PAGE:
Sacha's practice is focused primarily on Aboriginal law, with an emphasis on business development on Aboriginal territory. His practice also includes civil litigation, insurance, and administrative law.
Sacha articled at the firm in 2002. In 2003, Sacha left the firm for one year to clerk to the Honourable Justice Ian Binnie of the Supreme Court of Canada.
From 2009-2012, Sacha was the instructor of the insurance law course at Robson Hall, Faculty of Law, University of Manitoba.
Sacha has appeared as counsel before all levels of court in Manitoba, including the Supreme Court of Canada.
EDUCATION: Bachelor of Arts (Honours), University of Western Ontario, 1999
Bachelor of Laws, University of Manitoba, 2002
CALL TO THE BAR: Manitoba, 2003
Northwest Territories, 2007
ACHIEVEMENTS: Named to the 2012 and 2013 edition of the Best Lawyers in Canada for Aboriginal Law
Named Best Lawyers' 2013 Winnipeg Aboriginal Law "Lawyer of the Year".
Law Society of Manitoba, A.M. Israels Q.C. Prize, 2003
Federation of Saskatchewan Indian Nations, Circle of Honour Award, 1999
LEGAL TEACHINGS: From 2009-2012, Sacha was the instructor of the insurance law course at Robson Hall, Faculty of Law, University of Manitoba.
OTHER SPEAKING ENGAGEMENTS: 2004 Court Challenges Program of Canada - 2004 National Consultation and Annual General Meeting held in Ottawa, ON. Paper presented - “A Clear Commitment to Equality:” The Indian Act Exemption from the Canadian Human Rights Act
2006 Aboriginal Jurisprudence Conference held in Winnipeg, Manitoba
Presentation on the effect of the Natural Resources Transfer Agreement on Aboriginal and Treaty Rights
2007 Canadian Association of Law Teachers & Canadian Law and Society Association Conference in Saskatoon, Saskatchewan
Presentation on Access to Justice and the Court Challenges Program
2008, Canadian Institute Western Aboriginal Consultation for Industry in Edmonton, Alberta. Presentation on Consultation for Resource Developers.
‘Compensation or Damages as a Remedy for Breaches of Indigenous Rights’ prepared by R.J.M. Adkins and Sacha Paul and presented at the Mid-Winter Bar Association, January 2012
Presentation at Canadian Institute Conference respecting Western Aboriginal Consultation for Industry. Presentation entitled “Consultation for Resource Developers: What to expect in Manitoba.” Presentation by R.J.M. Adkins and Sacha R. Paul (February 2007).
“Costs and Access to Justice: Are Party and Party Costs a Barrier to the Courts?” Paper presented at the Manitoba Bar Association 2011 Midwinter meeting.
Presentation at the Indigenous Bar Association conference (with Allison Fenske), “Water Power Development"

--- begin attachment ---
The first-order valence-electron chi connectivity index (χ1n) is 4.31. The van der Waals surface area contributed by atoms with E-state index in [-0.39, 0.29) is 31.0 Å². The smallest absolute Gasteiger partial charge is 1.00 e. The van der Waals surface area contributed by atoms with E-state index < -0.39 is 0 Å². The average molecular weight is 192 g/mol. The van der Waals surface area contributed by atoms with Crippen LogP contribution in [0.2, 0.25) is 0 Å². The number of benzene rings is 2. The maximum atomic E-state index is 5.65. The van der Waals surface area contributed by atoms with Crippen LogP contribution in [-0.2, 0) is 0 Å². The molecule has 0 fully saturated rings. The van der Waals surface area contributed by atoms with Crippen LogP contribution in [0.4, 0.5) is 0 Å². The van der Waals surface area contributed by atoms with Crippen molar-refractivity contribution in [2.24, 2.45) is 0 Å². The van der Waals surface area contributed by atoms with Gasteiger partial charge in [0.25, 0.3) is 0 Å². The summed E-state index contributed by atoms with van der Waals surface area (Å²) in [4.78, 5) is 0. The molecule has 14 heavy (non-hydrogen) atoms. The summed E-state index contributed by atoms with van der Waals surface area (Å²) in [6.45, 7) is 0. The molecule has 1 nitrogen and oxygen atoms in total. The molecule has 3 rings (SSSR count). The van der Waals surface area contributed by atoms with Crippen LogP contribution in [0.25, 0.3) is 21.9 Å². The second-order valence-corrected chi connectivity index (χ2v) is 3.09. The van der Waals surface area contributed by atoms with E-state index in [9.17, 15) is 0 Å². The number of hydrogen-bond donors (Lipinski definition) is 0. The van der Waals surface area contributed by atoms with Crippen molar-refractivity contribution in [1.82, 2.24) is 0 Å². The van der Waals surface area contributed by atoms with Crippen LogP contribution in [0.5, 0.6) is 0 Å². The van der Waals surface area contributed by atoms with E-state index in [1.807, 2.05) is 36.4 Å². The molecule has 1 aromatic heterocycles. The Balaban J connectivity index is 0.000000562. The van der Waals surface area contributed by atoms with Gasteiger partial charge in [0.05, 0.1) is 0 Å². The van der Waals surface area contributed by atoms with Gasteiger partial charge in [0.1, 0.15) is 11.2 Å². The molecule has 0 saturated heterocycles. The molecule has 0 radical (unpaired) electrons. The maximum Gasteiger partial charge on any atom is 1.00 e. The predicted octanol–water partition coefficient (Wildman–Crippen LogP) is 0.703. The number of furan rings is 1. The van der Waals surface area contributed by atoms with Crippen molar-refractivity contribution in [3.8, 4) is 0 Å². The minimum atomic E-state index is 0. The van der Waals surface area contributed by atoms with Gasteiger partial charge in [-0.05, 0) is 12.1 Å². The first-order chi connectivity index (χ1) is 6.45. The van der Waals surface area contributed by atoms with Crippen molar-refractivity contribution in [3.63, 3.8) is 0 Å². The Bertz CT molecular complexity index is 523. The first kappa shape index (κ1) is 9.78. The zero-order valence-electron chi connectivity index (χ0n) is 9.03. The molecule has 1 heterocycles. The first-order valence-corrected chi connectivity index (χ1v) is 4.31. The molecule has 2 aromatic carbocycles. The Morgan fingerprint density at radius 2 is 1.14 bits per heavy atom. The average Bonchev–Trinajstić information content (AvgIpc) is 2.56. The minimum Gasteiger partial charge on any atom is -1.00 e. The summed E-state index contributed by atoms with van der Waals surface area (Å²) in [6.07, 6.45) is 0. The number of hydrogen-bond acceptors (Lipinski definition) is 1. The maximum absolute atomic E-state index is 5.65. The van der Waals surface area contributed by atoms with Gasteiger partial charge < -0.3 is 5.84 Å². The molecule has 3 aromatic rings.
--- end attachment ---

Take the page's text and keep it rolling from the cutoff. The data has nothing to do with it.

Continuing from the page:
COMMUNITY INVOLVEMENT: Board member of the Misericordia Health Centre Foundation Board (2009- present)
Liability Insurance for Impacting Aboriginal and Treaty Rights
A forestry company is planning its next major project in a northern region of the province. It obtains the required permits and engages in what it believes to be consultation with Aboriginal communities in the affected region. Aboriginal leaders are informed of the project's scope and duration, and all signs point towards a mutually beneficial relationship in moving forward with the project. Two weeks into harvesting operations, the company is served with a Statement of Claim where an Aboriginal group is seeking an injunction on harvesting operations, the quashing of all forestry permits, and most alarmingly, substantial monetary compensation for impacting Aboriginal or Treaty rights. Will the litigation be successful? But there is a more immediate matter. Read more...
Doing Business With First Nations
Recently, the former Grand Chief of the Assembly of First Nations, Phil Fontaine, was appointed a Special Advisor to the Royal Bank of Canada. One of Mr. Fontaine’s roles with RBC will be to increase economic opportunities for First Nations people. Read more...
Compensation or Damages as a Remedy for Breaches of Indigenous Rights
Since at least 2004, Aboriginal law has centered on consultation and accommodation. Hundreds of cases, articles, seminars and conferences have been dedicated to this undeniably important topic. Other related Aboriginal law issues have not received as much attention in the courts. One such area is the role of compensatory damages as a potential remedy for impacts on Indigenous rights. Read more...
Costs & Access to Justice
The issue of “access to justice” has been a pressing concern in the legal community for quite some time. When the courts are too expensive of an endeavour for the average person, a grave disservice is being done to Canadians. How the average citizen can have meaningful access to justice is not a simple question to answer. There are multiple reasons why access to justice has been hindered in recent times, including the cost of legal counsel and the increasing complexity of the law. . Read more...